8 August 2006

Humanitarian Efforts in Darfur Jeopardized by Aid Workers' Deaths

KHARTOUM/NEW YORK, 7 August (OCHA) -- Escalating violence in Darfur has killed more aid workers in the last two weeks than in the past two years and is now seriously jeopardizing the humanitarian mission in the area, according to the United Nations Office for the Coordination of Humanitarian Affairs (OCHA).

Humanitarian access is at its lowest level since the Darfur operation began, and operational risks for aid workers are increasing daily.  Eight humanitarian workers died while on duty in July.  At the same time, the violence is also impacting local populations, thereby deepening the humanitarian crisis.

"The level of violence being faced by humanitarian workers in Darfur is unprecedented.  Many of the attacks happened while workers were helping suffering populations", said Manuel da Silva, Humanitarian Coordinator and Deputy Special Representative of the Secretary-General for the Sudan.  "This is completely unacceptable.  All sides must respect the neutrality of humanitarian workers.  If this situation continues, we risk losing all that we have gained over the past year."

In addition to the deaths, increases have also been recorded in hijackings of vehicles belonging to non-governmental organizations.  Vehicles have been attacked and stolen during food distributions.  Vehicles have also been stolen from compounds of non-governmental organizations and one ambulance has also been attacked.

As a result of these incidents, many staff of Sudanese nationality working for international non-governmental organizations and the United Nations now fear for their safety if they enter camps, and, in some cases, they are reluctant to do so.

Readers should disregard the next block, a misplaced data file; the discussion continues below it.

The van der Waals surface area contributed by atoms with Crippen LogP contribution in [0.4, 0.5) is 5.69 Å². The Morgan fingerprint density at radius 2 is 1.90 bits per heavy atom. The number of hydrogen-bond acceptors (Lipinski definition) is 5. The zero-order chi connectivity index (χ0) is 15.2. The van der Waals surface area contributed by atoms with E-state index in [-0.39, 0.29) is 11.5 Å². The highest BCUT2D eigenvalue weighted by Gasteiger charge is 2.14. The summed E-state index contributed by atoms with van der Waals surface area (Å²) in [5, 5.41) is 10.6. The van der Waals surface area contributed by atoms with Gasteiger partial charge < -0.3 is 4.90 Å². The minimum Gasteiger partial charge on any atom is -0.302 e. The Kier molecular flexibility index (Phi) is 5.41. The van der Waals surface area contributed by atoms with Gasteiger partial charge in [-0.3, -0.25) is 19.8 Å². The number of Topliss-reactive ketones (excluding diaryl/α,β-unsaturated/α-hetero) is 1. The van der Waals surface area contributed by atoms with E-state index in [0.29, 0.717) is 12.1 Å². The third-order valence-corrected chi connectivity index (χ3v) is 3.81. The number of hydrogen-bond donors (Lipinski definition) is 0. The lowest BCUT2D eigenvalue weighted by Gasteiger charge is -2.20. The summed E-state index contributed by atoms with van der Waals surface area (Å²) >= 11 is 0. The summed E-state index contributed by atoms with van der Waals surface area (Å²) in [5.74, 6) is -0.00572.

The Humanitarian Coordinator is also concerned at the impact that the increased violence is having on local populations, which have already suffered too much.  "The situation is made even more serious by the fact that the need for humanitarian assistance is increasing while our ability to respond is being ever more restricted", said Mr. da Silva.

The United Nations remains committed to the provision of humanitarian aid to all in need, regardless of ethnicity, gender or political affiliation, and it will do its best to continue the vital work it is doing in Darfur and the rest of the Sudan, OCHA says.

For further information, please call:  Imogen Wall, OCHA-Sudan, tel.:  +249 912 306 509; Kristen Knutson, OCHA-New York, tel.:  +1 917 367 9262; Elisabeth Byrs, OCHA-Geneva, tel.:  +41 22 917 2653, mobile:  +41 79 473 4570.  OCHA press releases are available at  or .

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